The Charity Commission announced in February that it would scrutinise a potentially incorrect transfer of funds from restricted to unrestricted status at the Society Network Foundation, the charitable arm of the Big Society Network, a social impact project launched in 2010 by the Prime Minister, David Cameron.
SNF has said it has done nothing wrong in diverting leftover money, given by the Cabinet Office for the children's fitness project Get In, into its unrestricted funds after the government cancelled the project. The commission's scrutiny continues.
Professional advisers say it is more common for fund restriction issues to cause minor headaches than major difficulties. The Charity Commission's guidance, Charities and Reserves (CC19), is "fairly clear, even though it is four years old", according to John Howard, a partner at the accountancy firm Wilkins Kennedy. He says restricted and unrestricted funds are "well understood" as concepts.
There are two broad categories of restrictions on funds: whether the fund can be spent and what the fund can be used for.
If the purpose for which a charity has been given money is no longer achievable, that purpose must be changed. This is not just a matter of getting the donor's permission to make the change - a "frequent misconception", according to Laura Soley, a partner at Bates Wells Braithwaite.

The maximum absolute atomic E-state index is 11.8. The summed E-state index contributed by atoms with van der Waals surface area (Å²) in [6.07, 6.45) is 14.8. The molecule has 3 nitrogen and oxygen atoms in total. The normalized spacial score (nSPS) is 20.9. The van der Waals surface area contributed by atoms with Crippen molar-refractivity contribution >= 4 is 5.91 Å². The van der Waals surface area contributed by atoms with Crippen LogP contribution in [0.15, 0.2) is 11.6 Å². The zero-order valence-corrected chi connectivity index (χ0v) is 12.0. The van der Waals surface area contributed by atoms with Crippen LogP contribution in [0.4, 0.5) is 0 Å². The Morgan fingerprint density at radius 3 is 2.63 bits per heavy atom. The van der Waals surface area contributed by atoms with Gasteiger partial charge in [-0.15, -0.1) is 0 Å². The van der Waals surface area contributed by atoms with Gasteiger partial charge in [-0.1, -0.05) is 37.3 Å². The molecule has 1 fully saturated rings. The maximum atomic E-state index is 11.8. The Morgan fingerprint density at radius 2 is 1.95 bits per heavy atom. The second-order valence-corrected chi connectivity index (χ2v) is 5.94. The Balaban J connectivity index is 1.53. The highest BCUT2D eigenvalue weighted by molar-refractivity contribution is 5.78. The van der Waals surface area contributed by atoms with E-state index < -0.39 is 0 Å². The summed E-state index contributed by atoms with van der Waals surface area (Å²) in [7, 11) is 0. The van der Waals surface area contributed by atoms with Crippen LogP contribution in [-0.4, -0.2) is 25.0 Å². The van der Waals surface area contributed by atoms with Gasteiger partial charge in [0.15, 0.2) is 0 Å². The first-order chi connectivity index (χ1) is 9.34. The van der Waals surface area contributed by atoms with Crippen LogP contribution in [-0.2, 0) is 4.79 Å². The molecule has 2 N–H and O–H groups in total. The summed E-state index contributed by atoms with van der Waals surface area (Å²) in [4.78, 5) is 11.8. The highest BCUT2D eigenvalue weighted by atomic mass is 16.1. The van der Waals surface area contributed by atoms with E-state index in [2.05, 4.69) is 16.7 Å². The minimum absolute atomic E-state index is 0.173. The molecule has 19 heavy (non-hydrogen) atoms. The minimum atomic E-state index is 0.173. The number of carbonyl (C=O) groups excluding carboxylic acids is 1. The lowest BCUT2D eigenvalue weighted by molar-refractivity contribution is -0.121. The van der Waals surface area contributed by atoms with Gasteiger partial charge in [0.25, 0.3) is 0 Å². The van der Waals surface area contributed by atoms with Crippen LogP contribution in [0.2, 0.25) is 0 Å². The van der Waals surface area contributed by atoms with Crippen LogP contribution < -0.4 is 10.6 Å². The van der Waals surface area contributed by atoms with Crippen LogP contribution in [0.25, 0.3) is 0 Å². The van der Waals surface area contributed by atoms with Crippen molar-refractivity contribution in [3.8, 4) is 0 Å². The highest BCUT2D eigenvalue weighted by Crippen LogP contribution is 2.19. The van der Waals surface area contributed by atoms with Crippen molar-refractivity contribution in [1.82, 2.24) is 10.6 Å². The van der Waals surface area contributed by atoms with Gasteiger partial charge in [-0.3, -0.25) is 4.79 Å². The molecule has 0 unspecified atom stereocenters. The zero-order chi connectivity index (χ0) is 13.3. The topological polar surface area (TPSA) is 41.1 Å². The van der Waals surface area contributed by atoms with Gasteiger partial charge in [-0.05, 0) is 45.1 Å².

"If the income of a restricted fund was £10,000 or less in the most recent financial year, it might be possible for trustees to use the statutory power to resolve to change the purposes, subject to Charity Commission consent," she says. Otherwise, the commission must be asked to make a scheme to change the restrictions, she says.
Purposes cannot undergo radical changes: the commission will "look to substitute new purposes that are as close as possible to the original".
Howard says the commission is flexible in making these schemes, with a key exception. "The commission is much less open to allowing money from restricted funds to be used to cover a charity's core administrative costs," he says.
Eva Abeles, a senior solicitor at IBB Law, agrees: "Where appropriate, charities should be encouraged to start a conversation with potential donors about any restrictions they might wish to place on a proposed gift," she says. It might be more appropriate to express the desired aims of donations as "non-binding wishes" rather than legal restrictions, she says.
"Discussions with potential donors enable the charity to assess whether a proposed restriction is contrary to the Equality Act 2010 and also whether it falls within the charity's objects and future operational plans," says Abeles.
She cites the example of a gift being made to a charity to spend on a care home for people with a specific disability, only for the charity's work to change by the time the gift is received, so that it is now assisting independent living for beneficiaries.
"If expressed as a non-binding wish rather than creating a restricted fund, the gift in the will can be used by the charity to assist independent living without first having to expend charity resources to amend the restricted fund's objects," she says.
There is clearly a fine balance to be struck between giving a charity the flexibility to use donations however it sees fit and respecting the wishes of donors.